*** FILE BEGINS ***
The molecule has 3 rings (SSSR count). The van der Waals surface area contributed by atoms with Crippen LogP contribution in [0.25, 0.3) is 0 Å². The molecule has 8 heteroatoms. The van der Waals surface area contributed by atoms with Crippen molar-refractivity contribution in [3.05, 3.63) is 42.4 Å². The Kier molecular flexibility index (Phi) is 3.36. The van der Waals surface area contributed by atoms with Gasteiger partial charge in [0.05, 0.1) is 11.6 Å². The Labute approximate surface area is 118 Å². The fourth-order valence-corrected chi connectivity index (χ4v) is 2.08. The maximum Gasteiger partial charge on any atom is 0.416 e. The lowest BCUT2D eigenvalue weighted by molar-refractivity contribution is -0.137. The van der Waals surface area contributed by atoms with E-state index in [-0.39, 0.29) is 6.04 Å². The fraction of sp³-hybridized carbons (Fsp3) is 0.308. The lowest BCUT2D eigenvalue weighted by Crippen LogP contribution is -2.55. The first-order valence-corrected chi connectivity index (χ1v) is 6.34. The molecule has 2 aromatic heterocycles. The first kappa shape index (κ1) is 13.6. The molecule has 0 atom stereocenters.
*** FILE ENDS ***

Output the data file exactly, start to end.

The molecule has 3 rings (SSSR count). The van der Waals surface area contributed by atoms with Crippen LogP contribution in [0.25, 0.3) is 0 Å². The molecule has 8 heteroatoms. The van der Waals surface area contributed by atoms with Crippen molar-refractivity contribution in [3.05, 3.63) is 42.4 Å². The Kier molecular flexibility index (Phi) is 3.36. The van der Waals surface area contributed by atoms with Gasteiger partial charge in [0.05, 0.1) is 11.6 Å². The Labute approximate surface area is 118 Å². The fourth-order valence-corrected chi connectivity index (χ4v) is 2.08. The maximum Gasteiger partial charge on any atom is 0.416 e. The lowest BCUT2D eigenvalue weighted by molar-refractivity contribution is -0.137. The van der Waals surface area contributed by atoms with E-state index in [-0.39, 0.29) is 6.04 Å². The fraction of sp³-hybridized carbons (Fsp3) is 0.308. The lowest BCUT2D eigenvalue weighted by Crippen LogP contribution is -2.55. The first-order valence-corrected chi connectivity index (χ1v) is 6.34. The molecule has 2 aromatic heterocycles. The first kappa shape index (κ1) is 13.6. The molecule has 0 atom stereocenters.